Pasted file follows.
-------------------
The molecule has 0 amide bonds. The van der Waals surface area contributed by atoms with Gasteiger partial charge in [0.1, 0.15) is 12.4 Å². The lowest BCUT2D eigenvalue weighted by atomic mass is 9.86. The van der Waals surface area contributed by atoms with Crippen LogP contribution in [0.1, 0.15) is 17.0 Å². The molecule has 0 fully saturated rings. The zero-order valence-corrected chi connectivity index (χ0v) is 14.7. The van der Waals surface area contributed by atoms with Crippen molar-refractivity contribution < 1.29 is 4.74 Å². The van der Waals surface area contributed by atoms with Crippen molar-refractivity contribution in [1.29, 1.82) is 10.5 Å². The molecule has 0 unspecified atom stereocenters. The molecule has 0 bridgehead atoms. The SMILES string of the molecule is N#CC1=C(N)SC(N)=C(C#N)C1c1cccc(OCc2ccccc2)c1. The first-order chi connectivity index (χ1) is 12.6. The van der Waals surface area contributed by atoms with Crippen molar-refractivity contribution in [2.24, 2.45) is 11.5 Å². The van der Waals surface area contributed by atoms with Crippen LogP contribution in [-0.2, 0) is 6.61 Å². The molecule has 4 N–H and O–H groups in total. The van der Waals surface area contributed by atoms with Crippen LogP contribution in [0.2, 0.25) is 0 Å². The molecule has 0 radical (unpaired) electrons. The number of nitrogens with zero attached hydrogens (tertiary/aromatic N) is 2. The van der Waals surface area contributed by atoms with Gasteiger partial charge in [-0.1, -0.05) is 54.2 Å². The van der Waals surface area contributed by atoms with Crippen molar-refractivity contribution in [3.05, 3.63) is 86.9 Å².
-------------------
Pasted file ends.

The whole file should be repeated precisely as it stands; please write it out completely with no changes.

The molecule has 0 amide bonds. The van der Waals surface area contributed by atoms with Gasteiger partial charge in [0.1, 0.15) is 12.4 Å². The lowest BCUT2D eigenvalue weighted by atomic mass is 9.86. The van der Waals surface area contributed by atoms with Crippen LogP contribution in [0.1, 0.15) is 17.0 Å². The molecule has 0 fully saturated rings. The zero-order valence-corrected chi connectivity index (χ0v) is 14.7. The van der Waals surface area contributed by atoms with Crippen molar-refractivity contribution < 1.29 is 4.74 Å². The van der Waals surface area contributed by atoms with Crippen molar-refractivity contribution in [1.29, 1.82) is 10.5 Å². The molecule has 0 unspecified atom stereocenters. The molecule has 0 bridgehead atoms. The SMILES string of the molecule is N#CC1=C(N)SC(N)=C(C#N)C1c1cccc(OCc2ccccc2)c1. The first-order chi connectivity index (χ1) is 12.6. The van der Waals surface area contributed by atoms with Crippen molar-refractivity contribution in [2.24, 2.45) is 11.5 Å². The van der Waals surface area contributed by atoms with Crippen LogP contribution in [-0.2, 0) is 6.61 Å². The molecule has 4 N–H and O–H groups in total. The van der Waals surface area contributed by atoms with Crippen LogP contribution in [0.2, 0.25) is 0 Å². The molecule has 0 radical (unpaired) electrons. The number of nitrogens with zero attached hydrogens (tertiary/aromatic N) is 2. The van der Waals surface area contributed by atoms with Gasteiger partial charge in [-0.1, -0.05) is 54.2 Å². The van der Waals surface area contributed by atoms with Crippen molar-refractivity contribution in [3.05, 3.63) is 86.9 Å².